When people lived in abandoned streetcars on San Francisco's beach

The idea of sustainable living off the grid isn't new. In fact, people in San Francisco were doing it in the late 19th century, when they started moving into abandoned street cars along Ocean Beach. They modified the cars, created sidewalks, and eventually the area was dubbed "Carville."

Writing in The Bold Italic, Tom Kubik takes us back to an era when San Francisco's Ocean Beach seafront area — known today as the Outer Sunset — was a bunch of empty sand dunes. As the city modernized, the Market Street railway abandoned all its old, horse-drawn streetcars in this windy, foggy wasteland. But to some impoverished city residents, these cars became home. They would push the cars together, pile them on top of each other, and even build rooms around them.

When people lived in abandoned streetcars on San Francisco's beach

Eventually, there was a kind of promenade through Carville, complete with a boardwalk and almost 50 of the modified streetcar homes. It became, according to Kubik, a rather hip part of town.

When people lived in abandoned streetcars on San Francisco's beach

It helped that eccentric millionaire (and mayor) Adolph Sutro was intent on developing the area, building a gorgeous public bathhouse and garden on Ocean Beach next to his mansion overlooking the water. Sutro also helped make the area more accessible by building a streetcar line that ran from downtown, along Clement Street, straight to the beach.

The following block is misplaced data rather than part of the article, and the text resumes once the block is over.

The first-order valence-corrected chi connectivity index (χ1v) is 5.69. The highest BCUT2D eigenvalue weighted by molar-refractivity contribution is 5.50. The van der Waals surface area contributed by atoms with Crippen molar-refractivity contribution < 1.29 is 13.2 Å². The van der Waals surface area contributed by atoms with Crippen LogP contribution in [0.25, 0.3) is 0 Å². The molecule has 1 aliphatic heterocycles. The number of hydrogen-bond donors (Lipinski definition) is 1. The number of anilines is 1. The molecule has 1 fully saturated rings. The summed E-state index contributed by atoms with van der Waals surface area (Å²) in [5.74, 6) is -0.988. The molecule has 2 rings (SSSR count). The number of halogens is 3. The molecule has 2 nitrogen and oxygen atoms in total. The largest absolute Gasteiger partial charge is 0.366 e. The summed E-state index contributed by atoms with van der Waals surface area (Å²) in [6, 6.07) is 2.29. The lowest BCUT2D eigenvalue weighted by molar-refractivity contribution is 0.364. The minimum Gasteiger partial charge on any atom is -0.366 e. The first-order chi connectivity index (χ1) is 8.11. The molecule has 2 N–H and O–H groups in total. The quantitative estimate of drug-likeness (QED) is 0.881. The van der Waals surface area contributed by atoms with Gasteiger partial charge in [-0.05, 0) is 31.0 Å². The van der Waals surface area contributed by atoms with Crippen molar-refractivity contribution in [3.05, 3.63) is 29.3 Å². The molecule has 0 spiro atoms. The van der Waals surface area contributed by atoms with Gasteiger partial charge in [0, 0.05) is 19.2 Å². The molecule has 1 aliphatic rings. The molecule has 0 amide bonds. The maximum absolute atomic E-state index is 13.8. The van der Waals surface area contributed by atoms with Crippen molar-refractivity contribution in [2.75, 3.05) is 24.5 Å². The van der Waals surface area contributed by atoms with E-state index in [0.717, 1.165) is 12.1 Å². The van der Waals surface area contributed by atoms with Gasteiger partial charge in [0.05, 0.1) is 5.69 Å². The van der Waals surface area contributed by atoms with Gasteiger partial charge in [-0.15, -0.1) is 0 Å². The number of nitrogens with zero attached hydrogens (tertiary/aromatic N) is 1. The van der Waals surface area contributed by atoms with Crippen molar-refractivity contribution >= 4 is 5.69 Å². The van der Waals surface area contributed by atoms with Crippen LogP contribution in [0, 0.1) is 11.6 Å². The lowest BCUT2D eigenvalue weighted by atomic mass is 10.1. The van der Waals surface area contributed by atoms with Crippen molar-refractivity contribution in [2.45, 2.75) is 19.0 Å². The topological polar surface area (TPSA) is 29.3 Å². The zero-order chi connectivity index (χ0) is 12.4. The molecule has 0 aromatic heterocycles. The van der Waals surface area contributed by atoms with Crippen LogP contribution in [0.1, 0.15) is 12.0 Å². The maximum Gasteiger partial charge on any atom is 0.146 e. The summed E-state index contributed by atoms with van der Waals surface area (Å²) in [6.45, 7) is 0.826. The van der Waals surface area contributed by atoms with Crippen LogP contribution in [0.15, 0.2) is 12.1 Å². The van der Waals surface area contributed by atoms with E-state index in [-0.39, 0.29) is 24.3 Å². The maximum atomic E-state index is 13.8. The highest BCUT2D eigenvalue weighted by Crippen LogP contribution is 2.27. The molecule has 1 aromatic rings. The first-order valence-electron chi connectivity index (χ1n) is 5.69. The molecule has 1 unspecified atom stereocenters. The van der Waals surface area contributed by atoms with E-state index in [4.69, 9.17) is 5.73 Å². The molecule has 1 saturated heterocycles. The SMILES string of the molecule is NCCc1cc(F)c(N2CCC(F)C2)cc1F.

When people lived in abandoned streetcars on San Francisco's beach

According to Kubik:

Now, the only known remains of Carville-by-the-Sea are near 47th Avenue and the Great Highway. The unsuspecting, wood-sided, quaint house is made of three cars. Two cable cars adjoined make the second floor, while one equine car is the guest bedroom.

When people lived in abandoned streetcars on San Francisco's beach

San Francisco is famous for creating homes and whole communities out of reused buildings. After the 1906 earthquake, the city provided hundreds of homeless families with temporary "earthquake shacks," intended to give shelter for a few years while people got back on their feet. But in true San Fran style, residents didn't want to give up their beloved shacks, and many had them moved to different regions of the city so they could keep living in them. A few of those shacks are still around today.

One could trace this civic spirit all the way back to the 1849 Gold Rush years, when most of the city was made up of tents and corrugated iron shacks. Sure, the entire tent city burned down three or four times, but it was easy to rebuild when all you needed was some canvas and rope.

Read more about the Carville community on the Bold Italic; photos by Tom Kubik

Historical images from San Francisco History Center, San Francisco Public Library